Taylor Swift Just Said Some Amazing Things About Feminism (and Emma Watson)

Taylor Swift’s relationship with feminism has been the most epic of sagas.

In 2012, Tay’s party line was “I don’t really think about things as guys versus girls. I never have. I was raised by parents who brought me up to think if you work as hard as guys, you can go far in life.”

This summer, Tay reversed her position on feminism thanks to her famous bestie/well-known feminist superhero Lena Dunham. “Becoming friends with Lena—without her preaching to me, but just seeing why she believes what she believes, why she says what she says, why she stands for what she stands for—has made me realize that I’ve been taking a feminist stance without actually saying so,” Swift told The Guardian.

Now, Swift is IN feminism to WIN feminism. She recently gave an interview on a French-Canadian talk show in which she basically championed the feminist movement—and in particular Emma Watson—on air.

Below, some of the choicest quotes from the interview:

On Emma Watson’s amazing U.N. speech on feminism:

“I wish I was 12 years old and I’d been able to watch a video of my favorite actress explaining in such an intellectual, beautiful, poignant way the definition of feminism because I would have understood it and then earlier on in my life I would have proudly claimed that I was a feminist because I would’ve understood what the word means.”

Swift’s take on women who distance themselves from feminism, like she once did:

“So many girls out there say ‘I’m not a feminist’ because they think it means something angry or disgruntled or complaining. They picture like, rioting and picketing, it is not that at all, it just simply means that you believe that women and men should have equal rights and opportunities.”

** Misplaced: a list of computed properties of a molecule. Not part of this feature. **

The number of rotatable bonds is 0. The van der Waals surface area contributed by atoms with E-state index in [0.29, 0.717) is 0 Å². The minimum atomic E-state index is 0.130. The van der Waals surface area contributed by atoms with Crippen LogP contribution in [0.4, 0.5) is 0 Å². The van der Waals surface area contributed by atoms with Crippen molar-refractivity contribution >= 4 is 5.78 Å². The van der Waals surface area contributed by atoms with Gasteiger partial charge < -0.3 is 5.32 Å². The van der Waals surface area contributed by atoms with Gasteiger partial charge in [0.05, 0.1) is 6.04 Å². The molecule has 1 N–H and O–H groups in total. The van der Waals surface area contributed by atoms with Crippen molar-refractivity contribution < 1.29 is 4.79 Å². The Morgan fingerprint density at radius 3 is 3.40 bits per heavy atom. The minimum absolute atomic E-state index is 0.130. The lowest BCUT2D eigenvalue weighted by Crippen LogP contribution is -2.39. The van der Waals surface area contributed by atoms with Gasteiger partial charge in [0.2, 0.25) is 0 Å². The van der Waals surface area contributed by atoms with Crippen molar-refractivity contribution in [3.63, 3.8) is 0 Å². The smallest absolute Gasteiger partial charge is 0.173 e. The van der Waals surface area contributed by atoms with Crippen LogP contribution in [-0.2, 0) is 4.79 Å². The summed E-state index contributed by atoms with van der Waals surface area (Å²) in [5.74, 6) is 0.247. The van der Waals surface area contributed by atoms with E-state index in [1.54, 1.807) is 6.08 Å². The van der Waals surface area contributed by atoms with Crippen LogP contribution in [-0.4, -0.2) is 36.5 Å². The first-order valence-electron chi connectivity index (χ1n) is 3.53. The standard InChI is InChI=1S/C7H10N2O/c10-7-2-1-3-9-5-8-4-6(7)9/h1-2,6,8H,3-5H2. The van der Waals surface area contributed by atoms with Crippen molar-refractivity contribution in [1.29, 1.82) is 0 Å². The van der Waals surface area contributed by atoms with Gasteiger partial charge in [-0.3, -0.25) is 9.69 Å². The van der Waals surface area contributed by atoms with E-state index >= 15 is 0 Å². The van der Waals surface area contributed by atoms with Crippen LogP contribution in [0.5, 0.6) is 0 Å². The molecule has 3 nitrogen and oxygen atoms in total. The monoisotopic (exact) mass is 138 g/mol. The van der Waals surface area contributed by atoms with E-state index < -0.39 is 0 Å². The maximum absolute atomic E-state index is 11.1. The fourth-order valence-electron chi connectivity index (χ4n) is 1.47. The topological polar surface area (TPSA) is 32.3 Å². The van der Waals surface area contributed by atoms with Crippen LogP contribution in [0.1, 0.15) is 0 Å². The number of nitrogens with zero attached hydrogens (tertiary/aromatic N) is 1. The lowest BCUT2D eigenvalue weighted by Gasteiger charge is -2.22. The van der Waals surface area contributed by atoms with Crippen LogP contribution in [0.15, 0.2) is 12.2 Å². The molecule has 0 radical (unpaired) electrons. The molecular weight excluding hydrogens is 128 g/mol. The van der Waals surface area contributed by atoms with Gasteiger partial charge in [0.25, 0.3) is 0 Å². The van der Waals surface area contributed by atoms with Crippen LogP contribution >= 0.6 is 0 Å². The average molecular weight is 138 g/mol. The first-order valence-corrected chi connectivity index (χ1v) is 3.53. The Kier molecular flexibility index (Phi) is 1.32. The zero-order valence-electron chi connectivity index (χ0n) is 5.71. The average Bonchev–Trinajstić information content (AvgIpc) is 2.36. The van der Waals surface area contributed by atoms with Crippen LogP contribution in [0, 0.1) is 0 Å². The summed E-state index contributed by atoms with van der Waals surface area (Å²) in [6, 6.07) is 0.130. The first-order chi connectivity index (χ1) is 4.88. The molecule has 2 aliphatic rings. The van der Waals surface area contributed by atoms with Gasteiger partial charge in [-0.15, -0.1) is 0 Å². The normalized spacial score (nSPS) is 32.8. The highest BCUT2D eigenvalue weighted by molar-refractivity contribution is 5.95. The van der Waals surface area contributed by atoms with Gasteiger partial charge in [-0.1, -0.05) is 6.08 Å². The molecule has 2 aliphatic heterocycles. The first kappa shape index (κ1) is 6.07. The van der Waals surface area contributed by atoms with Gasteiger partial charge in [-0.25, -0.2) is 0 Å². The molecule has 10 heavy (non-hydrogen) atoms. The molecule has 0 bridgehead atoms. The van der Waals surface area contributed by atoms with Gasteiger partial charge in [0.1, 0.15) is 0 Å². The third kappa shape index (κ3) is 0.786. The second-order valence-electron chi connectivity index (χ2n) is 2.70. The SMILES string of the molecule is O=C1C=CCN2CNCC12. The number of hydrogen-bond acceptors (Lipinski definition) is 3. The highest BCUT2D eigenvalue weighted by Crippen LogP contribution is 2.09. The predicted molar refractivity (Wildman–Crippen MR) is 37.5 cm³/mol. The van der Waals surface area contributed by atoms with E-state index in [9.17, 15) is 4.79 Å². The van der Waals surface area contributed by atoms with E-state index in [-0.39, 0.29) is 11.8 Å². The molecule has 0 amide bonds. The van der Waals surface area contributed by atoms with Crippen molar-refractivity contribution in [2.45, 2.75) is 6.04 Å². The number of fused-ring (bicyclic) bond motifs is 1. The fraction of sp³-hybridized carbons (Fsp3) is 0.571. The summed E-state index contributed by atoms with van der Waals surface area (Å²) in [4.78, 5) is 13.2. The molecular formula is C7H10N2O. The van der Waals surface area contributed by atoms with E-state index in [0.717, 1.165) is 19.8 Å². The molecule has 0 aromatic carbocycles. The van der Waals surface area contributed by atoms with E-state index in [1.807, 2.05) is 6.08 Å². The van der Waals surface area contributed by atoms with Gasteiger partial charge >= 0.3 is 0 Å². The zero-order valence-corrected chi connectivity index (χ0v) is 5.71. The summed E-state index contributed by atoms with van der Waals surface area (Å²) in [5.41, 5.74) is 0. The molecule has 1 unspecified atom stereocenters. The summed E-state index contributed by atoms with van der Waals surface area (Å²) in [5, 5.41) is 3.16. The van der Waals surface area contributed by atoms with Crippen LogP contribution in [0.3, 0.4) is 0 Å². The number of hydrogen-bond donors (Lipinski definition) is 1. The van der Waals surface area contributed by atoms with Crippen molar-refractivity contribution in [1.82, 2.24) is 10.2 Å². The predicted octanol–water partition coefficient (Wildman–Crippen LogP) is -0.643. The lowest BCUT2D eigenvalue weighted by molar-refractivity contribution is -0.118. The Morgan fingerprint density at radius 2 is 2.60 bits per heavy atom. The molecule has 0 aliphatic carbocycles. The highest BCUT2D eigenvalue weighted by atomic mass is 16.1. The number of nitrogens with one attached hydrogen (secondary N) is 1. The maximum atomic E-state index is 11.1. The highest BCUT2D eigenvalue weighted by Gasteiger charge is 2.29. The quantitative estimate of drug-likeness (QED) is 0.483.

“To say you’re not a feminist means that you think men should have more rights and opportunities than women.”

Her support of a female artist’s choice to express her sexuality:

I think that no other female artist should be able to tell me to wear less clothes and I’m not going to tell any other female artist to wear more clothes. As long as it’s their idea, and they’re expressing their sexuality or they’re expressing their strength, or it makes them feel like a woman to perform a certain way or dress a certain way. . .as long as it’s coming from them and they’re living their life on their own terms, I cheer them on.

Her exasperation with forced female competition:

“I think when it comes to females in the media, you’ll see something that kind of upsets me which is that females are pinned up against each other more so than men. You know you never see ‘vote for who has the better butt—this actor or this actor.’ It’s always this female singer and this female singer.”

The key to gender equality becoming a reality (according to Swift) is:

The one thing I do believe as a feminist is that in order for us to have gender equality, we have to stop making it a girl fight and we have to stop being so interested in seeing girls trying to tear each other down—it has to be more about cheering each other on as women.

Swift makes so many positive points in this interview, she’s bursting with love and support for women (and gives an especially sweet shout-out to Emma Watson). Not only does Swift now get what feminism means as a movement, she’s absolutely embodying the best of what it means to be a feminist. All the props in the world to Ms. Swift for the distance she’s spanned and the lessons she’s learned. The journey was worth it, and you’re even cooler for it.

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